The Poor Condition and High Hopes of University Life in Basrah Today
Hamid K. Ahmed
Visiting Professor at Basrah University
20 October 2003
I studied and taught in Basrah University for eighteen years, from the 1970s through the 1980s. Established in 1964 near the Persian Gulf coast in Iraq's second-largest city, Basrah University was once the envy of the Arab world and Middle Eastern higher education. Its reputation was well deserved. Professors published a large number of research papers every year, and students from around the region flocked to its graduate research programmes. As early as 1977, while studying for my Master's degree in marine biology, I was already using online services - I could order documents and papers electronically straight from the Library of Congress, an innovation still lacking in many western universities even a decade later.
Unfortunately, after 1979, the government diverted all scientific research to satisfy its evil intent and thirst for acquiring weapons of mass destruction, and fulfilling the ruler's dream of controlling the Arab world. Right at the start of his reign, (while Basrah University was still new), Saddam Hussein provoked an eight-year war with Iran. Because Basrah was close to the Gulf and the border with Iran, the war destroyed the city, particularly the University. Our staff and students were under immense pressure to continue their teaching and learning duties despite the constant bombardment. As it happened, we were on the "wrong side" of the Shatt al Arab - the river formed by the confluence of the Tigris and Euphrates that flows to the Gulf - and only 12 kilometers from the Iraq-Iran border.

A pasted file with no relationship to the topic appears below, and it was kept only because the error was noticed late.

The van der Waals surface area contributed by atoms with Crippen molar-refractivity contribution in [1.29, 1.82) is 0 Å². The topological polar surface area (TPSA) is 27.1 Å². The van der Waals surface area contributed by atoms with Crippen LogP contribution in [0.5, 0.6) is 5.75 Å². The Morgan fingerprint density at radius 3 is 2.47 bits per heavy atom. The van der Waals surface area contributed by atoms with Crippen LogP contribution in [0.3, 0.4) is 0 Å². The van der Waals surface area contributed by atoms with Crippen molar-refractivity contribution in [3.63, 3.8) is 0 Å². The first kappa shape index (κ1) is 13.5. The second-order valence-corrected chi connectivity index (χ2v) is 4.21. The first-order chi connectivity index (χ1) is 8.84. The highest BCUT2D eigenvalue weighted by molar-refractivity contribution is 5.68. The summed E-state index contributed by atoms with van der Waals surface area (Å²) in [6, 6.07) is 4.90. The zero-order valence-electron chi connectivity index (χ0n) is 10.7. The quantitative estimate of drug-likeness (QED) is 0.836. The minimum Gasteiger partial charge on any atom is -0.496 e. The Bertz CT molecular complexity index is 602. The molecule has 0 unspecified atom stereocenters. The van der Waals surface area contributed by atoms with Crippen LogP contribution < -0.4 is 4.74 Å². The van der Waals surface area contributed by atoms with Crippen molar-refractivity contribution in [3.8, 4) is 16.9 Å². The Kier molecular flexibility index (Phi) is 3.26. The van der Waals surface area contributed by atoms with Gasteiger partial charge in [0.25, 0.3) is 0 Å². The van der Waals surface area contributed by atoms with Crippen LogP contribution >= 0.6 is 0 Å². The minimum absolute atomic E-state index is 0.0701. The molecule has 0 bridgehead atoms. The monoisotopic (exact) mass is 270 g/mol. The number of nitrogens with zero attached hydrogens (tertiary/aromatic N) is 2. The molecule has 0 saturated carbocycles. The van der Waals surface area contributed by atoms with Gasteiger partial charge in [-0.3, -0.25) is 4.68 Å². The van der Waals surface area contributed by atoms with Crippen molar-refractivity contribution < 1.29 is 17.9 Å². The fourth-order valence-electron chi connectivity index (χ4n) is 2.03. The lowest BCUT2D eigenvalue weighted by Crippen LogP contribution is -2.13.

In 1986, the University's College of Agriculture was bombarded, injuring and killing many students and damaging many classroom buildings. We asked the Minister of Higher Education at that time, Samir al-Sheikhly, to move the University's campus temporarily to the other side of the Shatt al Arab. This was purely for the safety of the staff and students and the security of the furnishings and equipment that represented an investment of millions of pounds since the University opened in 1964. The Minister's ignorant answer was, "We Iraqis are not cowards. We would prefer to die rather than move the University campus." It reflected the attitude of his master, Saddam Hussein. A week later, Basrah University was declared a war zone and occupied by Saddam's military elites who cared nothing for science or research. As a result, our infrastructure was destroyed.
In 1988, with the end of the Iran-Iraq war, Basrah City and the University enjoyed two years of peace and rebuilding, but then Saddam invaded Kuwait. This happened two weeks after I left Basrah University to embark on a research program in Britain. This invasion triggered the devastating Gulf War of 1991, followed by defeat and thirteen years of international sanctions. Thus, from 1979 onward, Basrah University had not only suffered from three wars and sanctions, but also from the central government's intentional neglect, oppression and disrespect for higher education.
Conditions at Basrah University Today
This year, upon returning to Basrah and the University after thirteen years, I found that the scale of destruction was beyond my comprehension. The damage was not only structural but psychological too.
Talking with my very close friend, Professor S.D. Salman, who is now Chancellor of Basrah University, I found out that the school was in desperate need of everything. The whole internal system of operation - electricity, water, communication, air conditioning, etc. - was gone. Equipment and furniture had been looted. People had set fire to most of the buildings including the libraries in different colleges and departments of the school. The remaining books, journals and research materials were decades out of date.
Professor Salman never thought he'd be in such a position of responsibility, but following the regime change a few months ago, his fellow teachers elected him Chancellor in recognition of his years of sincere dedication to research and academic life. During Saddam's reign, however, Professor Salman had been ignored and neglected, and was not promoted in 34 years of service, because he wasn't a Ba'athist.